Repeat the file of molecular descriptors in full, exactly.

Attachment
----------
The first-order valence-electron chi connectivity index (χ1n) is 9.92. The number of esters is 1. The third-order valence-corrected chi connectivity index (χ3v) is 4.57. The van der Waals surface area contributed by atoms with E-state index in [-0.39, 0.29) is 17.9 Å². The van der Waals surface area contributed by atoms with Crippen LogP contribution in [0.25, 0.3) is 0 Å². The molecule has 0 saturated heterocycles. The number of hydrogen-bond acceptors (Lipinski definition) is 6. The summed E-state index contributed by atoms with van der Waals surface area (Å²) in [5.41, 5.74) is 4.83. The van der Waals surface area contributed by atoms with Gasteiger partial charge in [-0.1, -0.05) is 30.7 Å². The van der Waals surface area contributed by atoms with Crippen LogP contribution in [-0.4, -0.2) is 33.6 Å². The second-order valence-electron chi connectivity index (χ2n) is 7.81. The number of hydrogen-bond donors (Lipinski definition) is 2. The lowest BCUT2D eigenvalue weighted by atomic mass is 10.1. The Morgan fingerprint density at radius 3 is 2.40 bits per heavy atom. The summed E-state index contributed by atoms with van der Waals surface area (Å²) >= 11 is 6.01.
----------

The first-order valence-electron chi connectivity index (χ1n) is 9.92. The number of esters is 1. The third-order valence-corrected chi connectivity index (χ3v) is 4.57. The van der Waals surface area contributed by atoms with E-state index in [-0.39, 0.29) is 17.9 Å². The van der Waals surface area contributed by atoms with Crippen LogP contribution in [0.25, 0.3) is 0 Å². The molecule has 0 saturated heterocycles. The number of hydrogen-bond acceptors (Lipinski definition) is 6. The summed E-state index contributed by atoms with van der Waals surface area (Å²) in [5.41, 5.74) is 4.83. The van der Waals surface area contributed by atoms with Gasteiger partial charge in [-0.1, -0.05) is 30.7 Å². The van der Waals surface area contributed by atoms with Crippen LogP contribution in [-0.4, -0.2) is 33.6 Å². The second-order valence-electron chi connectivity index (χ2n) is 7.81. The number of hydrogen-bond donors (Lipinski definition) is 2. The lowest BCUT2D eigenvalue weighted by atomic mass is 10.1. The Morgan fingerprint density at radius 3 is 2.40 bits per heavy atom. The summed E-state index contributed by atoms with van der Waals surface area (Å²) >= 11 is 6.01.